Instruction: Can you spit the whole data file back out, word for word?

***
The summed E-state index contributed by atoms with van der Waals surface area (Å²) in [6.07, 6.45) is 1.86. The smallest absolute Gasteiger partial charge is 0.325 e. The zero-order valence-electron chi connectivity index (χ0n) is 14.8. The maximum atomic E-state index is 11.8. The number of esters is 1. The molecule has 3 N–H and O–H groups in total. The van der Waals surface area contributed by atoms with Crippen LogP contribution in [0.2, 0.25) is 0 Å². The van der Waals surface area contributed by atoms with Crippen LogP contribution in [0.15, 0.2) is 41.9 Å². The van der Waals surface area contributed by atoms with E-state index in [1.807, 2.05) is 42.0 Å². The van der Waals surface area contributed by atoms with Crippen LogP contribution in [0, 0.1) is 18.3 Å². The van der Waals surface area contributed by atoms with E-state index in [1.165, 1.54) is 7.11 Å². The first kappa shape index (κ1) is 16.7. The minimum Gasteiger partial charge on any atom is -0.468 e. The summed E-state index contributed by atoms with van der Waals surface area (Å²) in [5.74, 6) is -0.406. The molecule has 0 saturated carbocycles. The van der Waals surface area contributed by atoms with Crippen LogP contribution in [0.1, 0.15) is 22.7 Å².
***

The summed E-state index contributed by atoms with van der Waals surface area (Å²) in [6.07, 6.45) is 1.86. The smallest absolute Gasteiger partial charge is 0.325 e. The zero-order valence-electron chi connectivity index (χ0n) is 14.8. The maximum atomic E-state index is 11.8. The number of esters is 1. The molecule has 3 N–H and O–H groups in total. The van der Waals surface area contributed by atoms with Crippen LogP contribution in [0.2, 0.25) is 0 Å². The van der Waals surface area contributed by atoms with Crippen LogP contribution in [0.15, 0.2) is 41.9 Å². The van der Waals surface area contributed by atoms with E-state index in [1.807, 2.05) is 42.0 Å². The van der Waals surface area contributed by atoms with Crippen LogP contribution in [0, 0.1) is 18.3 Å². The van der Waals surface area contributed by atoms with E-state index in [1.165, 1.54) is 7.11 Å². The first kappa shape index (κ1) is 16.7. The minimum Gasteiger partial charge on any atom is -0.468 e. The summed E-state index contributed by atoms with van der Waals surface area (Å²) in [5.74, 6) is -0.406. The molecule has 0 saturated carbocycles. The van der Waals surface area contributed by atoms with Crippen LogP contribution in [0.1, 0.15) is 22.7 Å².